Cargo rate might rise by 5.5%
Young Brother Ltd. cites rising fuel costs in seeking approval
Young Brothers Ltd., the largest interisland cargo shipping company, wants to raise its interisland shipping rate by 5.5 percent for the second year in a row.
Company President Glenn Hong cited rising fuel costs as the company applied yesterday for Public Utilities Commission approval for the rate hike.
Shippers said the increase would affect not only island businesses, such as vegetable and free growers, but consumers who will see the higher shipping cost passed on in higher produce prices in the markets.
"Any increase will have ramifications for farmers," said Alan Takemoto, executive director of the Hawaii Farm Bureau Federation. "Any time there's an increase in rates, it does concern us and how it will affect the industry."
The rate increase application comes as the Farm Bureau and other shippers are trying to resolve an earlier Young Brothers application to stop shipping "less than a container load" of cargo to and from Maui. The company asked for the change because its dock space in Kahului Harbor will be cut to make room for the Superferry, a passenger service scheduled to begin serving several islands by mid-2007.
Takemoto said Young Brothers and the Farm Bureau, which represents 1,600 farm families, have been meeting to seek ways that the small agricultural businesses, whose cargo might not fill a container, can be accommodated. "We are working on ways to consolidate and find locations to consolidate" the goods from small shippers.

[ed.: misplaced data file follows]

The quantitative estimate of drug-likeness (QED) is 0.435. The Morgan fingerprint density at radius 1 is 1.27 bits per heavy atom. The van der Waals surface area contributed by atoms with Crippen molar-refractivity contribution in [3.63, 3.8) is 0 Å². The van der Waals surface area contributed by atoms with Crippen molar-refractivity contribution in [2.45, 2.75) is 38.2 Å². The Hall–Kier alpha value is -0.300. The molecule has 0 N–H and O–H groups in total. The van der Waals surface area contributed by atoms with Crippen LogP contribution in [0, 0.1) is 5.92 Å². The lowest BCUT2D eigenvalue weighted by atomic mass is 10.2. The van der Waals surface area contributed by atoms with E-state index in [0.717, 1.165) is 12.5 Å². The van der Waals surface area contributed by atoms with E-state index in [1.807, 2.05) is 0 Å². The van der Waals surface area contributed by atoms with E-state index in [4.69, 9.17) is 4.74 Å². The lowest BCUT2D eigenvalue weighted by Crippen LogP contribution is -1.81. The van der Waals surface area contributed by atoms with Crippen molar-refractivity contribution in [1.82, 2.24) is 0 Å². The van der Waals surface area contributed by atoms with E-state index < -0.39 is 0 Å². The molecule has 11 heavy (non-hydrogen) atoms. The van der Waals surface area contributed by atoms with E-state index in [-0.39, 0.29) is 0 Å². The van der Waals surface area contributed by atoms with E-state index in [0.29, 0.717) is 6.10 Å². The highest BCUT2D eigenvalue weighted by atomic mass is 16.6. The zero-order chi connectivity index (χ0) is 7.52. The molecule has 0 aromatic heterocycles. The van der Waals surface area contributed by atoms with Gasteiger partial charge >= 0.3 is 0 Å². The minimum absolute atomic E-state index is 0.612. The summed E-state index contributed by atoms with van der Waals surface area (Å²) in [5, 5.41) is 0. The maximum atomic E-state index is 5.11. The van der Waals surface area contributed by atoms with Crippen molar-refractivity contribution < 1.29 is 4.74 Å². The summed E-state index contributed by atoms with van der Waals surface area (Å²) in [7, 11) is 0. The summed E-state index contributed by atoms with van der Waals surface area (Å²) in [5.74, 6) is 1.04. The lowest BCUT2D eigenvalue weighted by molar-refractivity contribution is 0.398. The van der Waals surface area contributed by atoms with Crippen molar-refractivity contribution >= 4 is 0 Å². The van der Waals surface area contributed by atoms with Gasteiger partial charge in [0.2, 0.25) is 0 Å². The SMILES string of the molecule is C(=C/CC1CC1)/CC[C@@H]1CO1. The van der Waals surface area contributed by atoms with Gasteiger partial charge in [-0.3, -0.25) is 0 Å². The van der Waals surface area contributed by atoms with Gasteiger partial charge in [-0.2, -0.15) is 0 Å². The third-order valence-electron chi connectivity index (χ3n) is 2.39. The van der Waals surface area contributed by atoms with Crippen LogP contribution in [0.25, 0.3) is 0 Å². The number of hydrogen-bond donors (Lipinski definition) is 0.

He said the prospect of a rate hike "has been on radar. ... It's not a surprise. A lot of things are happening in transportation sector."
"What Young Brothers needs is to cope with higher fuel costs and continuing to serve the LCL (less than container load) market," said David Cole, chairman, president and chief executive officer of Maui Land & Pineapple Co.
"There has been lot of angst about the LCL issue, so Young Brothers may not be getting out of the LCL business as soon as they thought. It's vital for them to find a way to stay in the LCL market," said Cole. "The effort to raise rates will help to ameliorate the cost of serving smaller customers."
He added, "Anything that boosts cost to us, we need to be attuned to it."
Cole said when the Superferry goes into business next year, "We will have an alternative method for moving our goods. The Superferry will allow us to move cargo faster. Choice is important here. Now there is a monopoly, not a lot of options. We have the air option, but it's a poor one because it's so expensive."
The Young Brothers rate application also described rising repair and maintenance costs, increased equipment leasing expenses and rising labor costs. "Although Young Brothers continues to work and apply new technology to make its operations more efficient, fuel costs continue to rise," said Hong in a written announcement. He was not available for comment last night.
The announcement said the rate increase is expected to take effect Sept. 18 after the PUC reviews the filing.
The company's last rate increase of 5.5 percent went into effect in July 2005 with PUC approval. It was the first raise in eight years for containerized cargo.